NEW YORK, NY (AP) - New York City's reliance upon the tactic of'stop and frisk' as part of a newly launched initiative to combat gun crime is harming the communities of color. It also runs afoul the law.
Mylan Denerstein, a monitor with the NYPD's Neighborhood Security Teams, said that the special units had been deployed over the past 14-months to seize weapons in high crime areas. He claimed the NYPD was engaging in unconstitutional police work by frisking and stopping too many people.
Denerstein reported that only 41 percent, 32 percent, and 26 percent, respectively, of the stops, frisks, and searches in one police precinct were legal.
The Neighborhood Safety Teams are a replacement to the anti-crime unit that the NYPD will disband in 2021. They operate in 34 communities that account for 80 percent of violent crimes in the city, which is largely made up of people of color. Denerstein stated that 97% of the people stopped by the Neighborhood Safety Teams are Black or Hispanic.
A spokesperson for Mayor Eric Adams stated that city officials have'serious concerns' about Denerstein's method and they only found out of her findings when news outlets reported them.
Since the Neighborhood Safety Teams have been created, Fabien levy, the spokesperson, has said that shootings are down.
Levy stated that officers assigned to these units have a heightened level of training and oversight in order to protect civil liberties and ensure New Yorkers' safety. He added that any unconstitutional stops are unacceptable and they will continue to strive to improve for New Yorkers.
Denerstein stated that she started her review in March 2022, after Adams announced the NYPD would be deploying Neighborhood Safety Teams to some precincts in order to combat gun violence. The team members drive unmarked cars and wear modified uniforms to conduct searches, frisks, and stops in their assigned neighborhood.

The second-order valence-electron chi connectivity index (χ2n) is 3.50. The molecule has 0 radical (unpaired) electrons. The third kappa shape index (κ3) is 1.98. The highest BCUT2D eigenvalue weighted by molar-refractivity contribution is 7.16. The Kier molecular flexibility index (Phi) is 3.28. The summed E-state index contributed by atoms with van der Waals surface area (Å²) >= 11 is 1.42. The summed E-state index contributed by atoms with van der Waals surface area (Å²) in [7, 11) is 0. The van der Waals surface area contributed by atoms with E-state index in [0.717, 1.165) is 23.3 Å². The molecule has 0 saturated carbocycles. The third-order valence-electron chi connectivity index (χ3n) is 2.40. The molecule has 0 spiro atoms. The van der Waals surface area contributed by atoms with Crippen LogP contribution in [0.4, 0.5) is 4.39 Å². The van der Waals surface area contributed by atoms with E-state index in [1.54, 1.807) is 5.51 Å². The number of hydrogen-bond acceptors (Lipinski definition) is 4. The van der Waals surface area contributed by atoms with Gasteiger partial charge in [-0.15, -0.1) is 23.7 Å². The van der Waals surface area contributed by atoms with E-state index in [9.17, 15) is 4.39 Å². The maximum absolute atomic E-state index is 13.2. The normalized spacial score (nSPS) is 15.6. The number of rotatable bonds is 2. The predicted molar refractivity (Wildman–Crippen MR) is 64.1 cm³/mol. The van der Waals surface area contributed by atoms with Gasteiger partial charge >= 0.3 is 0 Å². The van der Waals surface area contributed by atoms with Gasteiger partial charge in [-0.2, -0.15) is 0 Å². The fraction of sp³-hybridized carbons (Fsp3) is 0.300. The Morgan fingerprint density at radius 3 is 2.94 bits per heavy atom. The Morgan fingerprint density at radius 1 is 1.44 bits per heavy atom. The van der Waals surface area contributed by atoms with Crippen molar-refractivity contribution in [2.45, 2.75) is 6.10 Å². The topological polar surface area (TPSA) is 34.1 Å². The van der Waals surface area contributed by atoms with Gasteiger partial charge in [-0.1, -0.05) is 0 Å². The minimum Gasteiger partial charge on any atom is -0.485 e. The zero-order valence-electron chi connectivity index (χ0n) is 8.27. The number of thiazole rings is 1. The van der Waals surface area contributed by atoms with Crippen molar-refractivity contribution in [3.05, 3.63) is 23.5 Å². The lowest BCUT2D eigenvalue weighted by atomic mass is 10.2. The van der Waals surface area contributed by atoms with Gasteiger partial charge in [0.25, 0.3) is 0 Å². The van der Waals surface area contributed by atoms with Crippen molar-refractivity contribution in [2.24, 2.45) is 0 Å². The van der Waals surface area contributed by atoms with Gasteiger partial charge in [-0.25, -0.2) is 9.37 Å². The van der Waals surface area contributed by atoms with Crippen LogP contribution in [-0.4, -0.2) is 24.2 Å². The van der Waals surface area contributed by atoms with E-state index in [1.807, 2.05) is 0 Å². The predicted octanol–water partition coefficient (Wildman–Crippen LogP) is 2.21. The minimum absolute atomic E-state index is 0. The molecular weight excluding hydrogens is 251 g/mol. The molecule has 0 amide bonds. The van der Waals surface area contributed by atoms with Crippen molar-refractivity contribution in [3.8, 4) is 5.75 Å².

Denerstein wrote: 'Unfortunately the results are depressing'
In spite of their training and expertise, officers assigned Neighborhood Safety Teams appear to stop, frisk and search individuals with an unsatisfactory degree of compliance. "Too many people are frisked and searched illegally."
A federal judge ruled in 2013 that stop and frisk was a violation of the civil rights for Black and Hispanic New Yorkers. This practice was used to remove guns and drugs from the streets by stopping and searching individuals on the street.
Shira Scheindlin, a U.S. district judge, ruled that the stops were an indirect form of racial profile. Former Mayor Michael Bloomberg apologized after he once championed the tactic.
The department reported a dramatic drop in the number of stops since the ruling. It reports an average of 11,730 stops per year between 2016 and 2022, down from a peak of almost 686,000 in 2011.
According to data collected by the New York Civil Liberties Union, the NYPD, the vast majority (89%) of stops will be made in 2022.